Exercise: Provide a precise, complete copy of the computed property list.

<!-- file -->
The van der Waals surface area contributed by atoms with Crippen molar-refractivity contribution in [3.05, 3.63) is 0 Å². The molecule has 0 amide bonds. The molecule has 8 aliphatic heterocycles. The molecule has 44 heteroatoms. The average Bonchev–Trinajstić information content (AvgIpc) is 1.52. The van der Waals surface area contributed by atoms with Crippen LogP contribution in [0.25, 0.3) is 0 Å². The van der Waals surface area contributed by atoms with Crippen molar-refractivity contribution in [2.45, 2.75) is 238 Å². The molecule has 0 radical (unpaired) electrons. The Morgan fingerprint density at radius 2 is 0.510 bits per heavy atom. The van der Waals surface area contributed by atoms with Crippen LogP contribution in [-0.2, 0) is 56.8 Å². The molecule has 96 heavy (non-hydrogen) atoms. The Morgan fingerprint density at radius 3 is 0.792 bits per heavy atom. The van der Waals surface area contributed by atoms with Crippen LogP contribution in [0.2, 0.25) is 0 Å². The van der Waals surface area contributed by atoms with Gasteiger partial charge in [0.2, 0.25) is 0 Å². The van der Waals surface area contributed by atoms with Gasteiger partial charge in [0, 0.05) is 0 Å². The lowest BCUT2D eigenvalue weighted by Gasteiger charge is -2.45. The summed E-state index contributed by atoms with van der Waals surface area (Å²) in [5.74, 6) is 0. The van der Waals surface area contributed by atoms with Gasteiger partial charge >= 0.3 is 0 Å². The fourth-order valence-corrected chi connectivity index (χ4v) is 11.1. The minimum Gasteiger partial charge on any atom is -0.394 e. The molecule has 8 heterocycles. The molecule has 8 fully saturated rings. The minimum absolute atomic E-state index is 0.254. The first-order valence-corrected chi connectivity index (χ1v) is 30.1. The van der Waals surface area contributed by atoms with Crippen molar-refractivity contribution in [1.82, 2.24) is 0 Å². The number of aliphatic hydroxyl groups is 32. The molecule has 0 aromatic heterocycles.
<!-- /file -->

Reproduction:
The van der Waals surface area contributed by atoms with Crippen molar-refractivity contribution in [3.05, 3.63) is 0 Å². The molecule has 0 amide bonds. The molecule has 8 aliphatic heterocycles. The molecule has 44 heteroatoms. The average Bonchev–Trinajstić information content (AvgIpc) is 1.52. The van der Waals surface area contributed by atoms with Crippen LogP contribution in [0.25, 0.3) is 0 Å². The van der Waals surface area contributed by atoms with Crippen molar-refractivity contribution in [2.45, 2.75) is 238 Å². The molecule has 0 radical (unpaired) electrons. The Morgan fingerprint density at radius 2 is 0.510 bits per heavy atom. The van der Waals surface area contributed by atoms with Crippen LogP contribution in [-0.2, 0) is 56.8 Å². The molecule has 96 heavy (non-hydrogen) atoms. The Morgan fingerprint density at radius 3 is 0.792 bits per heavy atom. The van der Waals surface area contributed by atoms with Crippen LogP contribution in [0.2, 0.25) is 0 Å². The van der Waals surface area contributed by atoms with Gasteiger partial charge in [0.2, 0.25) is 0 Å². The van der Waals surface area contributed by atoms with Gasteiger partial charge in [0, 0.05) is 0 Å². The lowest BCUT2D eigenvalue weighted by Gasteiger charge is -2.45. The summed E-state index contributed by atoms with van der Waals surface area (Å²) in [5.74, 6) is 0. The van der Waals surface area contributed by atoms with Gasteiger partial charge >= 0.3 is 0 Å². The fourth-order valence-corrected chi connectivity index (χ4v) is 11.1. The minimum Gasteiger partial charge on any atom is -0.394 e. The molecule has 8 heterocycles. The molecule has 8 fully saturated rings. The minimum absolute atomic E-state index is 0.254. The first-order valence-corrected chi connectivity index (χ1v) is 30.1. The van der Waals surface area contributed by atoms with Crippen molar-refractivity contribution in [1.82, 2.24) is 0 Å². The number of aliphatic hydroxyl groups is 32. The molecule has 0 aromatic heterocycles.